Where Jakande Faltered, No Grass May Grow Again, By Dr. Muiz Banire – Complete News
When death comes calling, it leaves a sour taste of irredeemable loss. The whole world descends on the deceased in appreciation of his good deeds and forbids negative assessment. The bold ones would, however, come out of the taboo and break the shells of hypocrisy that tradition has mischievously woven into human mentality, particularly in Africa, where it is said that you do not speak ill of the dead. That is why the Sage says, “Live your life well and spare us the need to lie at your funeral.”
Today, I am X-raying the leadership qualities of our great departed soul, the first civilian governor of Lagos State, Alhaji Lateef Jakande. May his soul rest in peace and may God reward him with paradise for all his good deeds and forgive him all his transgressions.
Lateef Kayode Jakande was one politician that spared us the need to lie at his funeral. That he came, saw and conquered is no news to those who witnessed his reign in Lagos State between October 1, 1979, and December 31, 1983. I sympathise with those who missed his regime and appeal that all his books be made available to fit the library of the young and redeem a huge number of defiant souls that do not understand the purpose of public governance.
We can never learn too much from Jakande through his actions then and, now, his writings. The late Governor of Lagos State was an epitome of humility, integrity and accountability. He was both a visionary and missionary that was dedicated during his administration to really serve the masses.
As a demonstration of his humility and the constant need to divorce public resources from personal pleasure while in office, Jakande did not live in any government house but in his personal house in Ilupeju, a suburb of Mushin Local Government Area, where he stayed during and after office. In fact, it is inside the same property that he died.
His was a satisfied and contented soul that craved nothing beyond what he earned legitimately and which he actually needed to survive as a human being and leader of men. Alhaji Lateef Jakande, as Governor of Lagos State, did not use any government vehicle much less a convoy. He used his personal vehicles throughout his tenure.
You only need to compare this lifestyle of the former governor with that of contemporary governors and spot the difference. Governors in recent times do not only use government houses and vehicles, they keep chains of properties as guest houses in addition to themselves.
Ordinary Speaker of a House of Assembly would have properties linked to his name beyond what his family would ever need. In some instances, they even appropriate and convert some of these items belonging to government to personal property after office.
This is in addition to a range of exquisite and flashy vehicles they move around in, the maintenance of which is sufficient to provide potable water for scores of communities. As if all these were not enough, contemporary governors insist on getting, as of right, properties worth billions of naira as entitlement after office, in addition to several vehicles and a retinue of aides to be maintained and replaced with public funds periodically.
What amazes one in this regard is the fact that these governors, as candidates before the elections, begged the people to serve them; how suddenly they now turn around to be a burden on the people and public resources remains a thing of shock. All these supposed perquisites of office were never sought after nor obtained by the late man of letters. He was contented with his legitimate earnings. This is what leadership in its true sense entails.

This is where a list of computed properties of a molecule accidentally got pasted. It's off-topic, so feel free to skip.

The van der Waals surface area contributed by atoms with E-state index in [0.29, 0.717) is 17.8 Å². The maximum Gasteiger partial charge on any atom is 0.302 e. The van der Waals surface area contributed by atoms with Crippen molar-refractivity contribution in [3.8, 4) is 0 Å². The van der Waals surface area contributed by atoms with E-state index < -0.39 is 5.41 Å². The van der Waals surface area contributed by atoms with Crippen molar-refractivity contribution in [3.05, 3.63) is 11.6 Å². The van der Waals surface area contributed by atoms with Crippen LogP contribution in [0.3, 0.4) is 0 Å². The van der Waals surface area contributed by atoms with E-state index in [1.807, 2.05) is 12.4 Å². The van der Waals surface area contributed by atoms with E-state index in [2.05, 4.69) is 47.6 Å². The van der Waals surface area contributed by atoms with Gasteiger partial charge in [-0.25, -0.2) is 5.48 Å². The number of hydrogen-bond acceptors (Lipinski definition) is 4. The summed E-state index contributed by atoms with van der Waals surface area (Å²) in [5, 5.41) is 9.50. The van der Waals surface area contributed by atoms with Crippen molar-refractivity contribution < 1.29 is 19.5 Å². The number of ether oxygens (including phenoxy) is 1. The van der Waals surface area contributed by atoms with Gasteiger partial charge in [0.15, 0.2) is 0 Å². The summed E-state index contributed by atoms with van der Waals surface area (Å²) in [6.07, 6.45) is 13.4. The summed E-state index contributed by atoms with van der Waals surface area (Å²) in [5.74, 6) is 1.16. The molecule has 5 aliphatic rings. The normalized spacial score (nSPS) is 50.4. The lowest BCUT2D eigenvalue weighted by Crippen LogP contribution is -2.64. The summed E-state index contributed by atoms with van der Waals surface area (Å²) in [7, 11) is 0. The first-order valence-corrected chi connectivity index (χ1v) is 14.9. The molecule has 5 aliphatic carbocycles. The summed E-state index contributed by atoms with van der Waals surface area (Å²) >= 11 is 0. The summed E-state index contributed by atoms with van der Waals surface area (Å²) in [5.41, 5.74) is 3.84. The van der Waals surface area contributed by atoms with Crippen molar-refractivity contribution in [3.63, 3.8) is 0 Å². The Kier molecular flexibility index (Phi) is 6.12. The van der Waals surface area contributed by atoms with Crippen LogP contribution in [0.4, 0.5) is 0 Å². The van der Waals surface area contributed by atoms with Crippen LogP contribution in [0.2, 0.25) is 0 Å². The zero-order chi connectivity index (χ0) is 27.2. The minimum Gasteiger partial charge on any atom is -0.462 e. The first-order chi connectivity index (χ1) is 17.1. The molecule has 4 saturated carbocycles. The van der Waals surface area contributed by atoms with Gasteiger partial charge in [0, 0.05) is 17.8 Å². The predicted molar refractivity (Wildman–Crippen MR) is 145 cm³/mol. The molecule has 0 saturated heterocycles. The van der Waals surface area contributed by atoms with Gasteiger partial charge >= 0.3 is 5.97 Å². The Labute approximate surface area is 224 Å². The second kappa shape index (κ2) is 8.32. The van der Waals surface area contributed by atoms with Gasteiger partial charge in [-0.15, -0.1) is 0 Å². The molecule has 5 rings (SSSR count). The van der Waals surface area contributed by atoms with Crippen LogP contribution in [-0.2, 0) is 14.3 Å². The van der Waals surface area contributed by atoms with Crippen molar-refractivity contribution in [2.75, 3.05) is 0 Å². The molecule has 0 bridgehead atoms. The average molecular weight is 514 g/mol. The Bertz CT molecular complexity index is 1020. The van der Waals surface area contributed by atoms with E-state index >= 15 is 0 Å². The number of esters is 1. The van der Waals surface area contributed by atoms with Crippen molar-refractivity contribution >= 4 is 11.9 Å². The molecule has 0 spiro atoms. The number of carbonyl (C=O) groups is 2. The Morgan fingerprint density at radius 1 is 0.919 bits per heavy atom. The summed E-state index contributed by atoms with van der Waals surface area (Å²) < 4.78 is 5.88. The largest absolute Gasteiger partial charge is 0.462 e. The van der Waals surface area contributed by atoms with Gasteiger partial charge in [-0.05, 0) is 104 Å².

Beyond this, Alhaji Jakande was a man of the people, regardless of your creed, ethnic origins, political or religious tendencies. He envisioned the need for the children of the poor and the vulnerable to attend school and mix together with the children of the privileged, again without regard to religious inclination. This he achieved through government’s compulsory acquisition of all mission and private schools.
No matter the flaws associated with that policy, the truth remains that the policy did not only achieve its purpose but levelled all classes of pupils in Lagos State. Under him, education truly became a social leveller. All the pupils grew up as one entity with a common goal: the goal of acquiring the best education affordable by the government.
His policy of free and qualitative education further delivered several great men of today. Countless number of successful people today would probably have ended up as hushpuppies, woodberries or motor garage touts but for his intervention and dedication to free education for all. I am no exception to this programme. I attended a public school under the great man.
In the area of housing and rescuing Lagosians from the jaws of shylock landlords, Jakande worked tirelessly to deliver several affordable housing estates. The interesting thing is that the great man never named any of the estates after himself, as it is the tradition today, but the beneficiaries opted to refer to them as ‘Jakande Estates.’
It was the masses that chose to recognise and identify the estates with his name as a token of appreciation for his initiation and realisation of the projects. He did it when critics felt it was impossible considering the resources at the disposal of the government of Lagos State then and the impossibility that characterized governance in Lagos State under erstwhile military administrations.